In the present study, while atenolol reduced brachial BP effectively as assessed by brachial sphygmomanometry, it does not reduce augmentation pressure or index, a finding that has been observed in other studies.3,20 In fact, augmentation pressure and augmentation index were increased with atenolol monotherapy in this study (Table II). Recent data from the Conduit Artery Function Evaluation (CAFE) have spotlighted the potential importance of these two parameters in reducing coronary events. In this study, an amlodipine-based regimen conferred a 10% relative risk reduction in combined end points of nonfatal myocardial infarction and fatal coronary heart disease compared with an atenolol-based regimen despite similar reductions in brachial BP.19 Part of this advantage was ascribed to beneficial effects of the amlodipine-based regimen on central aortic BPs.4 Because nonvasodilating β-blockers may only slow the pulse rate, there is a subsequent alteration in pulse wave morphology that dictates both the timing and the magnitude of the reflected wave such that it returns during the end of systole rather than during diastole. This leads to an elevated augmented pressure in the aorta and poor ventricular/arterial coupling.3,21,22 Furthermore, distal arterial reflection sites are shifted closer to the heart while using nonvasodilating β-blockers, which results in premature return of the arterial wave to the aorta.23 The directional changes in augmentation pressure and augmentation index in the carvedilol and atenolol arms observed in this study reflect carvedilol’s peripheral vasodilatory action compared with atenolol, the latter of which either does not affect peripheral arteries or could paradoxically cause vasoconstriction. At higher doses, atenolol might block vasodilatory β2 receptors, causing constriction and increased peripheral resistance.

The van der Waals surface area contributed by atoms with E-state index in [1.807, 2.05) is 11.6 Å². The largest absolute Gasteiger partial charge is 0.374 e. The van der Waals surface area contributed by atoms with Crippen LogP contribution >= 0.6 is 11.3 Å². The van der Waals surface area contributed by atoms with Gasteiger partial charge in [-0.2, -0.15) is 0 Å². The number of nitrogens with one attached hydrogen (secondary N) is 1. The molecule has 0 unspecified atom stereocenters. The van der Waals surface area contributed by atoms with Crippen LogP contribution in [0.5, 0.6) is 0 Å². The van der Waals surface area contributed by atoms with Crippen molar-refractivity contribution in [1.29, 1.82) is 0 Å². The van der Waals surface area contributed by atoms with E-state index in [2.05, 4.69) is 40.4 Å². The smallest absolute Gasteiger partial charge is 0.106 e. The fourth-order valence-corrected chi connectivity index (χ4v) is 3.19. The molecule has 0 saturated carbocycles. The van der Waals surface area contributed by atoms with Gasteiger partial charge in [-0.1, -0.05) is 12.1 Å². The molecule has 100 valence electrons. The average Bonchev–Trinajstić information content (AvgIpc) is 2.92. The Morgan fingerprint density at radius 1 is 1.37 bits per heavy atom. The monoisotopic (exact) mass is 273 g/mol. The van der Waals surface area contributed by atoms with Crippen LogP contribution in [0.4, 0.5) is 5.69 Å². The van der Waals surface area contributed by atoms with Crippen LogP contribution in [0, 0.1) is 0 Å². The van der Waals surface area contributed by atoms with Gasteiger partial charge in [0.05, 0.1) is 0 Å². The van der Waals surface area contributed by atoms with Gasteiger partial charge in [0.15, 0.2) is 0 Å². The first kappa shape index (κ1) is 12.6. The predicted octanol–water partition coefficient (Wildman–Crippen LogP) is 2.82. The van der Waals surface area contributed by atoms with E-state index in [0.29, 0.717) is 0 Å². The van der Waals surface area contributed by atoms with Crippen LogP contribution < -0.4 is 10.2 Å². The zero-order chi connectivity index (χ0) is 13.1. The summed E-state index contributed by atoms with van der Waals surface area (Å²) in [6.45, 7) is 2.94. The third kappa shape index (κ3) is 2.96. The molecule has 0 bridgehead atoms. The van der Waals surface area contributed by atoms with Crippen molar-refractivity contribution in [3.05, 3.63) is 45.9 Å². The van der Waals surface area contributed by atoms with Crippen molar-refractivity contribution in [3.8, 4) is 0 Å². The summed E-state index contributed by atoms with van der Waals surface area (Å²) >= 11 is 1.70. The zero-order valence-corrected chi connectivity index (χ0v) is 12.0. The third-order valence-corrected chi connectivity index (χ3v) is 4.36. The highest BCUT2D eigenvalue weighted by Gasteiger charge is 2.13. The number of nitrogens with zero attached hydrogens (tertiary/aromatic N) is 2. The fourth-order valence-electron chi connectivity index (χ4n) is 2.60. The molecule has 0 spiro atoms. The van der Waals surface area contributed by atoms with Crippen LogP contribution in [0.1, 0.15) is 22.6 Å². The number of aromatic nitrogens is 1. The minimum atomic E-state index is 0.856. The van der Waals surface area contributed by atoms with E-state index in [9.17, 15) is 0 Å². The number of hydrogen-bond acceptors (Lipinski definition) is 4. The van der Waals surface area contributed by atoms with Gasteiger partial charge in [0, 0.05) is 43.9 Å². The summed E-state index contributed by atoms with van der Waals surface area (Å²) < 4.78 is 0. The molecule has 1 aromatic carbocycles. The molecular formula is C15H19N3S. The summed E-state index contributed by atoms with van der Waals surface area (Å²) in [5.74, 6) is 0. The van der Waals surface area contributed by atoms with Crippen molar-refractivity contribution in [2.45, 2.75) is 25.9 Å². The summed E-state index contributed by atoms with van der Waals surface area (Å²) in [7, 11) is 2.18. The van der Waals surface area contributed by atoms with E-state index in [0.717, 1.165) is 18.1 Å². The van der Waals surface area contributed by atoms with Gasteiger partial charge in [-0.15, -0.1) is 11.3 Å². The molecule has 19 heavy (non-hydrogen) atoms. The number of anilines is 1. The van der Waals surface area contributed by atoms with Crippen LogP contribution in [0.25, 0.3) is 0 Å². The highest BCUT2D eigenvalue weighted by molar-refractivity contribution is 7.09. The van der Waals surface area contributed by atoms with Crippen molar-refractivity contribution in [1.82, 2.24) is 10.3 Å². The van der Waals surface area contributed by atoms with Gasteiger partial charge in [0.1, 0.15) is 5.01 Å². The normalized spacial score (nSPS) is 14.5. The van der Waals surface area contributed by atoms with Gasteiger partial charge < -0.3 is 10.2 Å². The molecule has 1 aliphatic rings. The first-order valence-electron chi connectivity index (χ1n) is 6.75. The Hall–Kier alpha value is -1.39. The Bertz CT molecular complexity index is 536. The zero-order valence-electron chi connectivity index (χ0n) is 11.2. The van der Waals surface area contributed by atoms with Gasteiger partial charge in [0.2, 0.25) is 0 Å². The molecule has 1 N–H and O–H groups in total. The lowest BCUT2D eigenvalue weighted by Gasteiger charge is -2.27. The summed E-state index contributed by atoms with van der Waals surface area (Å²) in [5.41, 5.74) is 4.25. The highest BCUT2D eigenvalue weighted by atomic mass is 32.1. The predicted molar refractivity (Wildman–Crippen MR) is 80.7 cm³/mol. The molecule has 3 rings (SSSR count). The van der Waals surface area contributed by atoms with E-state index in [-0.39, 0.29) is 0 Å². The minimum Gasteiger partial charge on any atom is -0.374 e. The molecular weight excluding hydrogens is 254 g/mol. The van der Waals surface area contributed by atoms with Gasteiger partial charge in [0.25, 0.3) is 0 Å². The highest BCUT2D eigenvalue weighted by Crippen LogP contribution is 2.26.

β-Blockers with vasodilatory effects reduce augmentation of central aortic pressures by reducing wave reflection and providing protective effects on the arterial vasculature. For example, carvedilol has been shown to improve coronary flow reserve after 6 months of treatment in patients with hypertensive left ventricular hypertrophy compared with the nonvasodilating β-blocker metoprolol.24 This is likely due to carvedilol’s ancillary α1-blocking effects, which induce vasodilation of the coronary microcirculation. Additionally, dilevalol, a β-blocker with α-blocking effects, decreases wave reflection and augmentation index through its peripheral vasodilatory actions and also confers a greater reduction of carotid pressure compared with atenolol.25 Nebivolol also significantly decreases wave reflection compared with atenolol, likely through its positive action on endothelial function and peripheral resistance by increasing nitric oxide levels.26,27 Another study that applied radial tonometry in patients treated with nebivolol or atenolol reported that both agents reduced brachial and central BP similarly; however, nebivolol yielded a reduction in augmentation pressure and augmentation index but increased pulse pressure amplification.20 These observations with nebivolol were attributed to potentiation of nitric oxide–mediated vasodilation at the site of the small muscular arteries, which resulted in decreased wave reflection and vasculoprotection.

A recent retrospective study found that patients chronically treated with either carvedilol or nebivolol had greater reductions in central systolic BP and central pulse pressure compared with atenolol.28 In contrast, our study did not detect a significant reduction in central BP with carvedilol compared with atenolol. One explanation for the similar reductions in central BP between carvedilol and atenolol at the end of the study is that vasodilating β-blockers exert their beneficial effects on central aortic pressure by simultaneously decreasing heart rate and pulse wave velocity. If the reduction in heart rate and delay in return of the arterial waveform offset each other, then the reflected wave may still return during the end of systole, curbing a fraction of the benefit that vasodilating β-blockers have on aortic hemodynamics. An alternative explanation is that atenolol and carvedilol may impart differences on the incident and reflected waveforms. Atenolol may decrease the incident waveform amplitude while simultaneously increasing the wave reflection amplitude, an effect that appears to be opposite with carvedilol.